Mortgage Basics
  1. Mortgage Basics: Introduction
  2. Mortgage Basics: Fixed-Rate Mortgages
  3. Mortgage Basics: Variable-Rate Mortgages
  4. Mortgage Basics: Costs
  5. Mortgage Basics: The Amortization Schedule
  6. Mortgage Basics: Loan Eligibility
  7. Mortgage Basics: The Big Picture
  8. Mortgage Basics: How To Get A Mortgage
  9. Mortgage Basics: Conclusion

Mortgage Basics: Introduction

By Lisa Smith

A home of your own. That little phrase captures so much emotion, and so many hopes and dreams. It's a place to express yourself and somewhere you can do what you want to do when you want to do it. You can decorate, landscape and shape your surroundings with no limits other than your imagination and your budget. Quite simply, for many people, homeownership represents freedom.

Owning a home is also an opportunity to put down roots and get involved in the community. Buying a home is your chance to leave behind the transient lifestyle and rent increases of the apartment dweller, exchanging something temporary that belongs to someone else for something permanent that belongs to you. It's a powerful emotional pull that encourages millions of people to make the move from renting to buying. (For more on this, read To Rent Or Buy? The Financial Issues - Part 1 and Part 2.)

Beyond all of the emotion invested in homeownership, owning a home can also be a powerful financial tool. Even if you don't have enough money left at the end of the month to invest in traditional wealth-building vehicles like stocks and bonds, simply paying for the place where you live can help you amass a substantial net worth. In fact, used properly, homeownership is often an individual's single largest source of wealth. Money paid into a house and not taken back out generally continues to grow over time as the value of the property appreciates. It is possible that in 30 years, that $100,000 house may be worth double or triple what you paid for it.

While buying home can give you a great place to live and a way to build wealth, all of these hopes, dreams and financial benefits come with a cost. For most people, the bulk of that cost is wrapped up in a mortgage.

At its most basic, a mortgage is a loan used to purchase a house. This definition is simple enough to capture the essence of the issue, but it barely scratches the surface of the complex issues that underlie this topic.

In this tutorial, we'll provide the foundation you need to research and find a mortgage. We'll start by explaining the basic types of popular mortgages available in the marketplace, and then we'll review the costs associated with a mortgage and the process that you must go through in order to secure one. We'll also review the pros and cons of homeownership and highlight some tips for positioning your finances in a way that will help you qualify for a favorable interest rate. (For a one-stop shop on subprime mortgages and the subprime meltdown, check out the Subprime Mortgages Feature.)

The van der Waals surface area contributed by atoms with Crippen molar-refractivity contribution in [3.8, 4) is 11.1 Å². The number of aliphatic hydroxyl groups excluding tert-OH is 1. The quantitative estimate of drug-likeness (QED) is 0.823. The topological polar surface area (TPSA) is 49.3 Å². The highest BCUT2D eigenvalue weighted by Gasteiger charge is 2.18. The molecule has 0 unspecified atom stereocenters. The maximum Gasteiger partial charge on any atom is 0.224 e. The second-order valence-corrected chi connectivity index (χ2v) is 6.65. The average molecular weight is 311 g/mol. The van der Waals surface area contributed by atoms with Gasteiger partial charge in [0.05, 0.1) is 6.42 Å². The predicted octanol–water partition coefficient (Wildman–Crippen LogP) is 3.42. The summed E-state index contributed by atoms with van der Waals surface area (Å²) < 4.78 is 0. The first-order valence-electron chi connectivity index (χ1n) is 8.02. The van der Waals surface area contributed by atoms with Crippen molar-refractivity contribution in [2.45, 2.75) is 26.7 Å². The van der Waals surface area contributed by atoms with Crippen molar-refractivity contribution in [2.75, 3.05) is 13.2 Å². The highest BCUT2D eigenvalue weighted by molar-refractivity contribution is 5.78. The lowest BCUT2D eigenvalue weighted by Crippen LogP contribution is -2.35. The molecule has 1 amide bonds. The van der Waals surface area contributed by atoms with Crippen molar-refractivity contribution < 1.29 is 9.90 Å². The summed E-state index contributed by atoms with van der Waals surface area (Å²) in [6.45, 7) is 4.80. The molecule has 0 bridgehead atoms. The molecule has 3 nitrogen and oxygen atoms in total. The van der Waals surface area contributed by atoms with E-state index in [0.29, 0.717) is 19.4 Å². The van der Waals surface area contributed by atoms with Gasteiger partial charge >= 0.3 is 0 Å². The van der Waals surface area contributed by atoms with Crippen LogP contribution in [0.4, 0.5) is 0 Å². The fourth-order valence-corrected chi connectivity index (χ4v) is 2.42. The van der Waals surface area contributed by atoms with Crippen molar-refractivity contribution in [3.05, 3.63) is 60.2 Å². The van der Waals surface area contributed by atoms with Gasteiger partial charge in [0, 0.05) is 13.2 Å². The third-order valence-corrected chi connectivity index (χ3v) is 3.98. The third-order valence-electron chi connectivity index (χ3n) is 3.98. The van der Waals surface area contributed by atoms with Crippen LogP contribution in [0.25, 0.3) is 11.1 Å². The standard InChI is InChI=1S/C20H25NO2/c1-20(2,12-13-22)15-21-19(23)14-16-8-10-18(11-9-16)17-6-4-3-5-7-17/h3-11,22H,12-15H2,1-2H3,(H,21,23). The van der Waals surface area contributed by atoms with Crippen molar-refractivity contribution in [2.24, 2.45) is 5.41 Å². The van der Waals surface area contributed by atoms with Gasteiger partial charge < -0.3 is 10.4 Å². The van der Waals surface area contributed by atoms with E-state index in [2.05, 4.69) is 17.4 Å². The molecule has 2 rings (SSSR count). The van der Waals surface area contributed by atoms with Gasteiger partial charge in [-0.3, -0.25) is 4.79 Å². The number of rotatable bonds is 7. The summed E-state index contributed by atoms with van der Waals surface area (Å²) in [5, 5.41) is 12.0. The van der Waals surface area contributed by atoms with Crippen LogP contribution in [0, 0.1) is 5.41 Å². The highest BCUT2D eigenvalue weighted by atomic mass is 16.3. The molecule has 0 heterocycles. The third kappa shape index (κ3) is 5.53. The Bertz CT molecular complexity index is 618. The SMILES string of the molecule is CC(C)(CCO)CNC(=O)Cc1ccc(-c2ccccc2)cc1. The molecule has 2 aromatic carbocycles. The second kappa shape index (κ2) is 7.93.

Mortgage Basics: Fixed-Rate Mortgages

  1. Mortgage Basics: Introduction
  2. Mortgage Basics: Fixed-Rate Mortgages
  3. Mortgage Basics: Variable-Rate Mortgages
  4. Mortgage Basics: Costs
  5. Mortgage Basics: The Amortization Schedule
  6. Mortgage Basics: Loan Eligibility
  7. Mortgage Basics: The Big Picture
  8. Mortgage Basics: How To Get A Mortgage
  9. Mortgage Basics: Conclusion
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RELATED FAQS
  1. How much risk is associated with subprime mortgages?

    Discover the risks associated with subprime mortgages. Find out whether taking out a subprime mortgage on your home is really ... Read Answer >>
  2. Are subprime mortgages still available for homeowners?

    Buying homes became increasingly difficult after the housing bubble burst. Since then, subprime mortgages have been making ... Read Answer >>
  3. If my mortgage lender goes bankrupt, do I still have to pay my mortgage?

    Yes, if your mortgage lender goes bankrupt you do still need to pay your mortgage obligation. Sorry to disappoint, but there ... Read Answer >>
  4. What alternatives are there to a reverse mortgage?

    Unlock the money tied up in your home with alternatives to a reverse mortgage, such as downsizing, selling your home or refinancing. Read Answer >>
  5. What are my risks of buying a house?

    I am 21, free of any kind of debt, and have saved up 120k for a down payment. I will still have some emergency fund after ... Read Answer >>
  6. I'm about to retire. If I pay off my mortgage with after-tax money I have saved, ...

    Only you and your financial advisor, family, accountant, etc. can answer the "should I?" question because there are many ... Read Answer >>
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